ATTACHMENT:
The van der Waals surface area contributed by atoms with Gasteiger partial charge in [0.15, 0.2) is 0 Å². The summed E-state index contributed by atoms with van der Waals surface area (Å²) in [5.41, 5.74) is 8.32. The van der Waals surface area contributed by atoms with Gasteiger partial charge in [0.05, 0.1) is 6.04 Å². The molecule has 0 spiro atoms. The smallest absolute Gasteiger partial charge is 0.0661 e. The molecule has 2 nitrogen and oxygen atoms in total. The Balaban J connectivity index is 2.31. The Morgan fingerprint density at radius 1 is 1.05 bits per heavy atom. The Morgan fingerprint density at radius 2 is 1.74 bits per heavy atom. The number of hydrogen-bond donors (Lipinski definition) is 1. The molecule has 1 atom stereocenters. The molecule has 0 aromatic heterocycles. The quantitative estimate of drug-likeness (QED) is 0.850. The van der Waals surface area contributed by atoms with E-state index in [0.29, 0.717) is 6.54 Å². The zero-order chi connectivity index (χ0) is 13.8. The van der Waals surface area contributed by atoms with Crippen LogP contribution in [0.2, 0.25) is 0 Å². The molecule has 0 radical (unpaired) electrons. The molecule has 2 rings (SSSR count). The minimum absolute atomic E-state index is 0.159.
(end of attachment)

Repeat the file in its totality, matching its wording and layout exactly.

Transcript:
The van der Waals surface area contributed by atoms with Gasteiger partial charge in [0.15, 0.2) is 0 Å². The summed E-state index contributed by atoms with van der Waals surface area (Å²) in [5.41, 5.74) is 8.32. The van der Waals surface area contributed by atoms with Gasteiger partial charge in [0.05, 0.1) is 6.04 Å². The molecule has 0 spiro atoms. The smallest absolute Gasteiger partial charge is 0.0661 e. The molecule has 2 nitrogen and oxygen atoms in total. The Balaban J connectivity index is 2.31. The Morgan fingerprint density at radius 1 is 1.05 bits per heavy atom. The Morgan fingerprint density at radius 2 is 1.74 bits per heavy atom. The number of hydrogen-bond donors (Lipinski definition) is 1. The molecule has 1 atom stereocenters. The molecule has 0 aromatic heterocycles. The quantitative estimate of drug-likeness (QED) is 0.850. The van der Waals surface area contributed by atoms with E-state index in [0.29, 0.717) is 6.54 Å². The zero-order chi connectivity index (χ0) is 13.8. The van der Waals surface area contributed by atoms with Crippen LogP contribution in [0.2, 0.25) is 0 Å². The molecule has 0 radical (unpaired) electrons. The molecule has 2 rings (SSSR count). The minimum absolute atomic E-state index is 0.159.